I'm with Harrock on this - it's an interesting puzzle, sorting out the sources, and always food for thought, but the sparring of the two organizations is mostly marketing, as it's getting them press coverage for free, and fairly inconsequential in the scheme of things.
I also think that the question of "inspiration" is being confused - deliberately or not, I can't tell - with "referenced from".
Hergé could have been inspired
by all sorts of things - it could, for example have been a nightmare he himself had had, or he could have read some of the many tales of Egyptian mummies and curses, or seen the Universal horror films depicting the reanimated mummy, or just reading about the supposed curse of Tutankhamun, and then applied it, redressed for his South American tale, in his own book - the use of the dictionary or museum artifact only being for artistic reference, not inspiration as such.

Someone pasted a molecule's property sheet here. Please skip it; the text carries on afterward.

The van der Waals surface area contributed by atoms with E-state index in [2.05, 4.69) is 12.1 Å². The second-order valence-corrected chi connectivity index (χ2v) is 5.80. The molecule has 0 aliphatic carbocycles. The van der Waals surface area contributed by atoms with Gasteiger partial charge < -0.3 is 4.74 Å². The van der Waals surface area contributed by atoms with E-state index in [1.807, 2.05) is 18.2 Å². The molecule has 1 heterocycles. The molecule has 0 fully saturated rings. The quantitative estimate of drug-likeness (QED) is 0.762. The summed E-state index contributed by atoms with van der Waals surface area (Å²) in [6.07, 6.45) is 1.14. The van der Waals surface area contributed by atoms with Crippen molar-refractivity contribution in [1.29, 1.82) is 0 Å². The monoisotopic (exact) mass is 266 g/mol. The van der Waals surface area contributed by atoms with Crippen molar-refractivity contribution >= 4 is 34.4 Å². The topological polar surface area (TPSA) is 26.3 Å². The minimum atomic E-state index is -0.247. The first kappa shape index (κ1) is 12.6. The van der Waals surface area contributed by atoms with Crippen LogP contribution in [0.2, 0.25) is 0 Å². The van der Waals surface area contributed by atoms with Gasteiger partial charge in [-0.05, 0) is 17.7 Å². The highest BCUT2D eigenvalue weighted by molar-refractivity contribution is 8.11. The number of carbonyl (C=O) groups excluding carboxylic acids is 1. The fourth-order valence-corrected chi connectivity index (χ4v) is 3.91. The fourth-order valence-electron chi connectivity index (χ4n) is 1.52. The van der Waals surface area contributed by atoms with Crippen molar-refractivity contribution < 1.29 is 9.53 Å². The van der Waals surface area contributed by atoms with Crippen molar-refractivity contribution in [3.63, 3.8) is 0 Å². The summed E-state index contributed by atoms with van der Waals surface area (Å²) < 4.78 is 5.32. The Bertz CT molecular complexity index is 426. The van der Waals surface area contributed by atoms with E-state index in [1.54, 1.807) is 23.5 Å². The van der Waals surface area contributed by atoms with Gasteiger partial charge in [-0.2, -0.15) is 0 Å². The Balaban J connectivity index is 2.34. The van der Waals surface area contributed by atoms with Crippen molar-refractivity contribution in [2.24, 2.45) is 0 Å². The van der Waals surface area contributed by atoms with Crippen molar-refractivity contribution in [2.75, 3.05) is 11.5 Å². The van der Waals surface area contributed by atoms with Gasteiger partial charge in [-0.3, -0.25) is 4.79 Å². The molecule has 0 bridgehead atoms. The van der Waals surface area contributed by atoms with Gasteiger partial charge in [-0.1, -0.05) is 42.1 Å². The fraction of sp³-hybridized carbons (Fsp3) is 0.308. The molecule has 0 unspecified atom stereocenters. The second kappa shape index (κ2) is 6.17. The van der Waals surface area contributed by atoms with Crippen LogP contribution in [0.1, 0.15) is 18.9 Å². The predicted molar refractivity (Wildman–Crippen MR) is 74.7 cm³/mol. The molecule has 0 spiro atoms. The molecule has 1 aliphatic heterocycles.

I've pointed out before a pretty close analogue to the nightmare scene
to be found in the art of Edumnd Dulac; I reiterate that any link is entirely
speculation on my part, but I repeat it here as an example of the above point: that had Hergé seen this, and thought of it as a suitable basis for a vignette in his story, it could be this
that was the inspiration for the scene, and the mummy, and any use of the dictionary, or museum exhibit(s), would be purely for reference.